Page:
Great Outdoors director to step down | SummitDaily.com
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Great Outdoors director to step down

DENVER – John Hereford, executive director of Great Outdoors Colorado (GOCO), announced July 4 he is leaving the organization he has led since 2000 to pursue private sector business interests. 

Last fiscal year, GOCO awarded more than $55 million in lottery proceeds for open space, wildlife and outdoor recreation projects across the state.

During his time in office, Hereford was asked by the Summit County Commissioners and Open Space Program to look closer at spending money in the county. Hereford was told that funding inequities were obvious.



In recent weeks, GOCO funded a portion of the county’s Cow Camp open space purchase in the Lower Blue.

Prior to serving as executive director, Hereford served for two years on the GOCO board. 



“After almost five years of intensive involvement with the organization, first as a board member and then as executive director, I really miss the business world and my children’s college fund misses it as well,” said Hereford, a Harvard MBA whose background is in investment banking and technology startups.

“It’s been a great honor to serve the state, to learn so much from so many fascinating people and, hopefully, to have had an impact on a set of issues that are very important to Coloradans.” 

Gov. Bill Owens praised Hereford’s tenure.

“John did an outstanding job for GOCO and our state. He is not only an effective leader and shrewd strategist, but he brings a level of humor and enthusiasm to the job that is just a lot of fun to be around. As governor I hate to see him go, but as a longtime friend I certainly wish him the best,” Owens said.

Since being with GOCO, Hereford has led the organization through a number of internal and external changes. Accomplishments occurring during his tenure, according to Hereford, include:

– Re-establishment of GOCO’s signature Legacy program, launching new efforts to protect landscape scale agricultural lands in the Wet Mountain region and South Park. In 2002, GOCO invested $34 million in 10 Legacy projects throughout the state.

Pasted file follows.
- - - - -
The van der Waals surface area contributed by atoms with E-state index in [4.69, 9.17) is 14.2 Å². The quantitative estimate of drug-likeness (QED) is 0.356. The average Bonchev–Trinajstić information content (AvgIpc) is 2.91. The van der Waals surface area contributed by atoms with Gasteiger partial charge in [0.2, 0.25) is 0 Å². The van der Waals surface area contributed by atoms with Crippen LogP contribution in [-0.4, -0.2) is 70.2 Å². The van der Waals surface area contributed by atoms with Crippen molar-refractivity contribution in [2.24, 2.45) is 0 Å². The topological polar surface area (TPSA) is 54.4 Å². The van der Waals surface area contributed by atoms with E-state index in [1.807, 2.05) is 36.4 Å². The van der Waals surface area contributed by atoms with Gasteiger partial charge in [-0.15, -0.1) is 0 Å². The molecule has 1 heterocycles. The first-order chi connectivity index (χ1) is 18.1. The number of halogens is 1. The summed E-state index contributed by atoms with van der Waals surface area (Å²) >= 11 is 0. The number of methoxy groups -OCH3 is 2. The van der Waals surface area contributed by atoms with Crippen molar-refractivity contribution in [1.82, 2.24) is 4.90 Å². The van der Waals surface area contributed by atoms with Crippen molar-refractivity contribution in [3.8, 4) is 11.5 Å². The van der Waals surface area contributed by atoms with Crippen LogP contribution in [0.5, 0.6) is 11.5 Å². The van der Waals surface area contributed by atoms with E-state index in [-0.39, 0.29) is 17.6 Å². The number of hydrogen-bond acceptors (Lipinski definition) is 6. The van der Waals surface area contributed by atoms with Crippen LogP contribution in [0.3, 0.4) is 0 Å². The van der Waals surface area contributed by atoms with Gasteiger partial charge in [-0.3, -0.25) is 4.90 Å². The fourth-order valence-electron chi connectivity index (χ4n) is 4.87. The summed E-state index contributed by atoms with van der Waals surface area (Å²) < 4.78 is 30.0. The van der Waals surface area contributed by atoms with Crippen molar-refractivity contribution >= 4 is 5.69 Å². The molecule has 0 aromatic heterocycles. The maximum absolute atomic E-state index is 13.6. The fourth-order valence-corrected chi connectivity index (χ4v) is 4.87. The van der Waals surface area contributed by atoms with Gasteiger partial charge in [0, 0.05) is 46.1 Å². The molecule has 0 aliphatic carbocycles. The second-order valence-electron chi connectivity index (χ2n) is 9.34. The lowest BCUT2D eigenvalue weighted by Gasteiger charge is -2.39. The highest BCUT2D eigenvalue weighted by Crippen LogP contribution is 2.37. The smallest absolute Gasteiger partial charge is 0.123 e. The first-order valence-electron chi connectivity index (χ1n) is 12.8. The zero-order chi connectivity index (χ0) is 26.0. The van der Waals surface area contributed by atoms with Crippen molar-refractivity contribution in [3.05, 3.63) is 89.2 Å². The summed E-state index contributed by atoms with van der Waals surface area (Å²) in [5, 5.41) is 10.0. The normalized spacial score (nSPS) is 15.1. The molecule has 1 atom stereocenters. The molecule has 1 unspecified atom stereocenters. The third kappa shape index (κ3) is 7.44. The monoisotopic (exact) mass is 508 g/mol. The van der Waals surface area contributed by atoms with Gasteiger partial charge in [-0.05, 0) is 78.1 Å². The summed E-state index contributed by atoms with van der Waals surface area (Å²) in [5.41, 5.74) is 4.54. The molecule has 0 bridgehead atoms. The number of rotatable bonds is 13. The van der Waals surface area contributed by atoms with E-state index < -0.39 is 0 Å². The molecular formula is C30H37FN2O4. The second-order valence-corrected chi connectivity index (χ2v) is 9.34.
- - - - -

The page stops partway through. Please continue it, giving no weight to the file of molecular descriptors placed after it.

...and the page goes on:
– Development of the Colorado Species Conservation Partnership, an innovative approach to endangered species recovery through protection of critical habitat. This partnership uses new methods of dealing with private landowners and will leverage $12.5 million of additional federal funds toward Colorado’s leading edge efforts in this area.

– Increasing GOCO support and involvement with the Denver Learning Landscapes project that transforms poor quality inner city schoolyards into state of the art recreation areas and community parks.

– Awarding $165 million including for projects that will result in the protection of more than 231,885 acres of open space and wildlife habitat and create or enhance 306 park and outdoor recreation areas. 

– Cost-cutting through reorganization and adoption of new technologies, resulting in GOCO’s administrative overhead being reduced by 17 percent, with savings of $725,000 in the past two and a half years. 

“Beyond the numbers, we have also tried to maintain a commitment to the wide and diverse array of interests GOCO serves,” Hereford said.

“Most people know GOCO for its land protection efforts, which will always be a cornerstone of what it does. However, we also have an important role to play in protecting species and making sure communities have parks and playgrounds.”

Diane Gansauer, GOCO’s current deputy director, will serve as acting executive director, effective Aug. 1, until the GOCO board chooses a replacement for Hereford. Summit County manager Ron Holliday serves on the board.


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